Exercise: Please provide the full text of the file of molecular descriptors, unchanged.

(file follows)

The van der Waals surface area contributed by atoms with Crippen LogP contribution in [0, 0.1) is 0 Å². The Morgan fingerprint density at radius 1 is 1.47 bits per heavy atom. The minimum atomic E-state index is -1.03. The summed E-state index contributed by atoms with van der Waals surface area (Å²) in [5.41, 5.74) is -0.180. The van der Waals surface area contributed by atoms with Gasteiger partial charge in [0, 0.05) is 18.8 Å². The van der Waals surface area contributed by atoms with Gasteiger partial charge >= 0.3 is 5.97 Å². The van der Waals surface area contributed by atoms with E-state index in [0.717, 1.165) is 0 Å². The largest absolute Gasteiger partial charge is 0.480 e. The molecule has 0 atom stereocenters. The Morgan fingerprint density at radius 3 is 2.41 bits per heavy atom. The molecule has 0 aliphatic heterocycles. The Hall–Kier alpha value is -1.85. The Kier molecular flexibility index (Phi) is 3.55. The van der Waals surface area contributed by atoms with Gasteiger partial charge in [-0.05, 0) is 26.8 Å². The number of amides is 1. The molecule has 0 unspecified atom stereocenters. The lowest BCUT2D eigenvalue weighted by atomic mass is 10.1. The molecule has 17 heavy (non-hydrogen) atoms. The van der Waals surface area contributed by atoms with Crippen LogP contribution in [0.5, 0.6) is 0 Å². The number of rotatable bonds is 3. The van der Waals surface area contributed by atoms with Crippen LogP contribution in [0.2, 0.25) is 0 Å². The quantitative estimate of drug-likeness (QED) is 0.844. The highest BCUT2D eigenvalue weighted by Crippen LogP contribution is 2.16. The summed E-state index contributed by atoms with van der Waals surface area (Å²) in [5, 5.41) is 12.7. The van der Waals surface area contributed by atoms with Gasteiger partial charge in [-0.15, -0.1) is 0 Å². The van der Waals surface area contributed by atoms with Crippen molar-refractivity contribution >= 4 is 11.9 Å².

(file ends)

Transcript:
The van der Waals surface area contributed by atoms with Crippen LogP contribution in [0, 0.1) is 0 Å². The Morgan fingerprint density at radius 1 is 1.47 bits per heavy atom. The minimum atomic E-state index is -1.03. The summed E-state index contributed by atoms with van der Waals surface area (Å²) in [5.41, 5.74) is -0.180. The van der Waals surface area contributed by atoms with Gasteiger partial charge in [0, 0.05) is 18.8 Å². The van der Waals surface area contributed by atoms with Gasteiger partial charge >= 0.3 is 5.97 Å². The van der Waals surface area contributed by atoms with E-state index in [0.717, 1.165) is 0 Å². The largest absolute Gasteiger partial charge is 0.480 e. The molecule has 0 atom stereocenters. The Morgan fingerprint density at radius 3 is 2.41 bits per heavy atom. The molecule has 0 aliphatic heterocycles. The Hall–Kier alpha value is -1.85. The Kier molecular flexibility index (Phi) is 3.55. The van der Waals surface area contributed by atoms with Gasteiger partial charge in [-0.05, 0) is 26.8 Å². The number of amides is 1. The molecule has 0 unspecified atom stereocenters. The lowest BCUT2D eigenvalue weighted by atomic mass is 10.1. The molecule has 17 heavy (non-hydrogen) atoms. The van der Waals surface area contributed by atoms with Crippen LogP contribution in [0.5, 0.6) is 0 Å². The number of rotatable bonds is 3. The van der Waals surface area contributed by atoms with Crippen LogP contribution in [0.2, 0.25) is 0 Å². The quantitative estimate of drug-likeness (QED) is 0.844. The highest BCUT2D eigenvalue weighted by Crippen LogP contribution is 2.16. The summed E-state index contributed by atoms with van der Waals surface area (Å²) in [5, 5.41) is 12.7. The van der Waals surface area contributed by atoms with Gasteiger partial charge in [-0.15, -0.1) is 0 Å². The van der Waals surface area contributed by atoms with Crippen molar-refractivity contribution >= 4 is 11.9 Å².